An international research team has identified a common gene variant associated with a form of the irregular heartbeat called atrial fibrillation. In their report in the journal Nature Genetics, being published online, the investigators describe finding that variations affecting a protein that may help control the heart's electrical activity appear to increase the risk of what is called lone atrial fibrillation (AF), a type seen in younger individuals with no other form of heart disease.
"The genetic location we have identified could be a new drug target for the treatment of AF," says Patrick Ellinor, MD, PhD, of the Massachusetts General Hospital (MGH) Cardiovascular Research Center and Cardiac Arrhythmia Service, a co-corresponding author of the report. "We also will be investigating whether these variants can help us predict patients' clinical outcomes or their response to the various treatments for AF."
The most common type of irregular heartbeat, atrial fibrillation affects more than 2.2 million people in the U.S. In AF the upper chambers of the heart, called the atria, beat in a rapid and uncoordinated fashion, which can cause blood to pool within the heart. If blood clots form within the heart, they can break loose, travel to the brain and cause a stroke. While AF is most commonly seen in older individuals with hypertension, heart failure or other forms of heart disease, about 10 percent of AF patients begin having symptoms when they are younger and have no other known cardiovascular disease, a condition called lone AF.
Patients with lone AF are more likely to have overt symptoms and to require treatment, which includes the use of blood-thinning drugs to prevent clots and other medications that slow heart rhythm. If AF persists, procedures such as minimally invasive catheter ablation can inactivate the regions of the heart that trigger the arrhythmia.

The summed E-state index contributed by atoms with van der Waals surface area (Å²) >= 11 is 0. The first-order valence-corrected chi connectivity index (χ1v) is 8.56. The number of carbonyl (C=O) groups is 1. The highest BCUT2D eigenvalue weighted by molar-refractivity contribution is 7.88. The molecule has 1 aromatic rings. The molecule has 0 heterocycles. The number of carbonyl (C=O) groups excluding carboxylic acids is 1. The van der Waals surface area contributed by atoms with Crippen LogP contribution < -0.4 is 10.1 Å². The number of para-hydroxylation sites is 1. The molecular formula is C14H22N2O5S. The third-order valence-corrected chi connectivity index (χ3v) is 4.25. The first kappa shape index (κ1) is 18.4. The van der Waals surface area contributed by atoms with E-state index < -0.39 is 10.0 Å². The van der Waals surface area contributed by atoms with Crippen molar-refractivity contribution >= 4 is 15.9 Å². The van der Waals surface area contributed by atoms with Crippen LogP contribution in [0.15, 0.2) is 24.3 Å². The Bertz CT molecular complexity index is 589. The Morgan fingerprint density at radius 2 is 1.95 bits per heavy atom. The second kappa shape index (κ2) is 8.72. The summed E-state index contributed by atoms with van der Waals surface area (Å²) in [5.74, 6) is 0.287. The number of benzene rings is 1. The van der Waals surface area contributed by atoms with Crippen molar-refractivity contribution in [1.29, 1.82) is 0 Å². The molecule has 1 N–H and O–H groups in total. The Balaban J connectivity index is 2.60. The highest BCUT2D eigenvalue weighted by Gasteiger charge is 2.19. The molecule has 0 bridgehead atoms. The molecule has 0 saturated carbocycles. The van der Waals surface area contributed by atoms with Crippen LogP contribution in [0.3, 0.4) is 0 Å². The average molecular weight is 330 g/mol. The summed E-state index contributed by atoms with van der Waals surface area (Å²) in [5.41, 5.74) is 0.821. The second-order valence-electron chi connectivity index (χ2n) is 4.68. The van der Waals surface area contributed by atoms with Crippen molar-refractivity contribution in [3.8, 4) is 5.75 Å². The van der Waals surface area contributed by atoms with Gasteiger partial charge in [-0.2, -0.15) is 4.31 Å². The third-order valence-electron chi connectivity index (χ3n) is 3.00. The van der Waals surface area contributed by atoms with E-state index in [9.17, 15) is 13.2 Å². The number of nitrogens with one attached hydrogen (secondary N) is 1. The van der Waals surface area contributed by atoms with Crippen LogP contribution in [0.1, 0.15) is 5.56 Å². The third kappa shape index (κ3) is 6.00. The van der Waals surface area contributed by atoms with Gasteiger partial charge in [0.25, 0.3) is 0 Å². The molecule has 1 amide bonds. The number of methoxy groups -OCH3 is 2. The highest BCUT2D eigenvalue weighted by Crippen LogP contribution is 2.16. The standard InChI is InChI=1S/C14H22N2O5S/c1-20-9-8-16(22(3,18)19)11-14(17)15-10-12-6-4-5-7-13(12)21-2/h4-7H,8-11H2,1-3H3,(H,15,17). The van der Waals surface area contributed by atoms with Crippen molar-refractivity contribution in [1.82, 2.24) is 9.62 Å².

Family history is known to increase the risk of AF and plays a larger role in lone AF. Several earlier genome-wide association studies (GWAS) linked gene variants on chromosomes 4 and 16 to increased risk for both forms of AF. To search for additional variants associated with the more heritable lone AF, the research team conducted a meta-analysis of five previous GWAS studies involving more than 1,300 individuals with lone AF - defined for this study as those with no other heart disease whose symptoms began before age 65 - and almost 13,000 unaffected participants.
The analysis associated lone AF with several common variants on a segment of chromosome 1. The most significant variants were found in the gene for KCNN3, a potassium channel protein that carries signals across cell membranes in organs including the brain and the heart. While the exact cardiac role of the protein is unknown, it may play a part in resetting the electrical activity of the atria, a process that goes awry in AF. Animal studies have suggested that a related protein, KCNN2, may help control signals originating in the atria and in the pulmonary veins, areas known to be involved in lone AF. The researchers replicated the association of KCNN3 variants with lone AF in data from two additional GWAS studies involving another 1,000 lone AF patients and 3,500 controls.
Ellinor, an assistant professor of Medicine at Harvard Medical School, and his colleagues note that additional study is required to clarify exactly how variations in KCNN3 and associated genes may affect the risk for lone AF, whether these and other gene variants can predict how a patient's symptoms will progress and to investigate their usefulness as treatment targets. The study was supported by a wide range of public and private funders, including the National Institutes of Health.
Primary co-authors of the Nature Genetics study are Kathryn Lunetta and Emelia Benjamin, Boston University and Framingham Heart Study; Nicole Glazer, Dan Arking and Susan Heckbert, University of Washington; Arne Pfeufer, Technical University of Munich; Alvaro Alonso, University of Minnesota; Mina Chung and John Barnard, Cleveland Clinic; Moritz Sinner, Ludwig-Maximilians University of Munich; Jacqueline Witteman, Erasmus Medical Center, Rotterdam; and co-corresponding author Stefan Kääb, Ludwig-Maximilians University of Munich.
Massachusetts General Hospital, established in 1811, is the original and largest teaching hospital of Harvard Medical School. The MGH conducts the largest hospital-based research program in the United States, with an annual research budget of more than $600 million and major research centers in AIDS, cardiovascular research, cancer, computational and integrative biology, cutaneous biology, human genetics, medical imaging, neurodegenerative disorders, regenerative medicine, systems biology, transplantation biology and photomedicine.